The Great Gods Of The Plains
( Originally Published Early 1900's )
On the plains there is a majestic completeness of almost every view of earth and sky. There are no valley walls to narrow the horizon; there are no forests to house men from the heavens. The circle of the horizon is complete and whole, and the dome of the sky, where the rainbow forms frequently in perfect arc, is vast and undiminished. To men accustomed to the broad spaces and simple lines of such vision, the brilliant blue of predominantly sunny skies, the green of the summer prairies, the sparkling white of the winter plains, the world seemed at once colossal and intelligible. Its plan was the plan of their own lodges: a flat and circular base over which was hung the tent of the skies, with door to the east, the direction of the rising sun. "If you go on a high hill," said a Pawnee priest, "and look around, you will see the sky touching the earth on every side, and within this circular enclosure the people dwell." The lodges of men were made on the same plan, to "represent the circle which Father Heaven has made for the dwelling-place of all the people"; and, in many tribes, the camp form was also circular, the tipis being ranged in a great ring, within which each clan had its assigned position.
The great gods of men in such a world form a natural, in-deed an inevitable, hierarchy. Supreme over all is Father Heaven, whose abode is the highest circle of the visible universe. Tirawa-atius is his Pawnee name. All the powers in heaven and on earth are derived from him; he is father of all things visible and invisible, and father of all the people, perpetuating the life of mankind through the gift of children. The Pawnee symbols of Tirawa are white featherdown, typifying the fleecy clouds of the upper heavens — and hence the cloud-bearing winds and the breath of life — and, in face-painting, a blue line drawn arch-like from cheek to cheek over the brow, with a straight line down the nose which symbolizes the path by which life descends from above. Yet the Pawnee are not anthropomorphic in their ideas. "The white man speaks of a Heavenly Father; we say Tirawa-atius, the Father above, but we do not think of Tirawa as a person. We think of Tirawa as in everything, as the Power which has arranged and thrown down from above everything that man needs. What the power above, Tirawa-atius, is like, no one knows; no one has been there."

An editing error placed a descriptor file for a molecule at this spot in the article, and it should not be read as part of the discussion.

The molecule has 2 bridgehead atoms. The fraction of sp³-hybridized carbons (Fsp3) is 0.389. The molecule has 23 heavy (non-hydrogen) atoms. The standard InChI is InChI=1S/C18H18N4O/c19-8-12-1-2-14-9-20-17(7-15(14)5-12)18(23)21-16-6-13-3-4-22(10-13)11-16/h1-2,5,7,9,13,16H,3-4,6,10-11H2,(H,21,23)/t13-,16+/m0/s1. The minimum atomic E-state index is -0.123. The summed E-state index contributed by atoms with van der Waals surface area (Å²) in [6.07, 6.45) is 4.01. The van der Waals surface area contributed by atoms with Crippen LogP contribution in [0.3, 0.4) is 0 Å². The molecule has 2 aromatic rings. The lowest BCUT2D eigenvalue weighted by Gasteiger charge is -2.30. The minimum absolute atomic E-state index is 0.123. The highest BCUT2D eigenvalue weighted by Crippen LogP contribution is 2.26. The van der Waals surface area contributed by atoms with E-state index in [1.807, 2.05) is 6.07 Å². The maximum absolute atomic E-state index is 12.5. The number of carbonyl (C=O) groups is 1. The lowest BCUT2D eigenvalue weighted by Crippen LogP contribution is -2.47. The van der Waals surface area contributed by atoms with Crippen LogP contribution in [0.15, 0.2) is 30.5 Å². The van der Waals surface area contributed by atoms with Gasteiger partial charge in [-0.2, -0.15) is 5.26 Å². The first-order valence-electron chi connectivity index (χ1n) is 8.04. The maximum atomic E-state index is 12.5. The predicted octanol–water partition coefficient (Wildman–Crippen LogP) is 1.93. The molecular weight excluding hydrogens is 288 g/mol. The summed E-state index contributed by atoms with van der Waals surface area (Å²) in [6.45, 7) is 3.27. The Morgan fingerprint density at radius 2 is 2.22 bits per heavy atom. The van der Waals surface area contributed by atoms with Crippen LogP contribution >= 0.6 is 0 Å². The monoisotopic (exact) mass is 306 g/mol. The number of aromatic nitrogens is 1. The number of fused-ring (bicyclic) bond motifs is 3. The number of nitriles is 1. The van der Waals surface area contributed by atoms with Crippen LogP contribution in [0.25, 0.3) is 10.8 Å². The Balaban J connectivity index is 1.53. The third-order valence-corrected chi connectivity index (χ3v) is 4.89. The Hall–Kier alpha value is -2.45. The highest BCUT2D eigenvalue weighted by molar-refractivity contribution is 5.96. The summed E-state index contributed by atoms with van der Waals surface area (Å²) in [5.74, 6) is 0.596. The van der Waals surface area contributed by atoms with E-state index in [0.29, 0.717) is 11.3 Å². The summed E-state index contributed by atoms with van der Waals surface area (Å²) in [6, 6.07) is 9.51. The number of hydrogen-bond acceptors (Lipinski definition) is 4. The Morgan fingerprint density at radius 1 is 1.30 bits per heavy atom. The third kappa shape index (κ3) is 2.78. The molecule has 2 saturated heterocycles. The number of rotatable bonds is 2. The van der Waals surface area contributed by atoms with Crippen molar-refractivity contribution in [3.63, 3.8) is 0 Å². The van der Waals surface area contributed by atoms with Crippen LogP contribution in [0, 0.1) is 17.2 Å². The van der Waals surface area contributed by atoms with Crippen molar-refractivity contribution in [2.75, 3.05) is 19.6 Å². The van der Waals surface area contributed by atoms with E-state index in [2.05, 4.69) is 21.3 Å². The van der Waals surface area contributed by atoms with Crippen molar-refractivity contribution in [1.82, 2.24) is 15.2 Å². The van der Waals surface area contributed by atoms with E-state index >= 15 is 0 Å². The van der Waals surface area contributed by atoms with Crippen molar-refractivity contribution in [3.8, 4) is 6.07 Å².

The priest who made this remark also said: "At the creation of the world it was arranged that there should be lesser powers. Tirawa-atius, the mighty power, could not come near to man, therefore lesser powers were permitted. They were to mediate between man and Tirawa." The Sun Father and Earth Mother were the two foremost of these lesser powers, whose union brings forth all the moving pageantry of life. The Morning Star, the herald of the Sun, is scarcely less important. The Winds from the four quarters of the world, the life-giving Vegetation, Water, the Hearth-Fire — all these are powers calling for veneration. In the intermediate heavens, below Sun and Moon, yet above man's reach, are the bird messengers, with the Eagle at their head, each with its special wisdom and guidance. Here, too, dwell the Visions which descend to the dreamer, giving him revelations direct from the higher powers; and here the dread Thunder wings his stormy course.
With little variation, these deities — Heaven, Earth, Sun, Moon, Morning Star, Wind, Fire, Thunder — form the common pantheon of the Plains tribes. The agricultural tribes, as the Pawnee and Mandan Indians, give the Corn Mother a prominent place. Animal-gods, the Elders of the animal kinds, are important according to the value of the animal as game or as a symbol of natural prowess. The Eagle is supreme among birds; the Bear, the Buffalo, the Elk, among quadrupeds; while the Coyote appears in place of the Rabbit as the arch-trickster. The animals, however, are not gods in any true sense, for they belong to that lesser realm of creation which, with man, shares in the universal life of the world.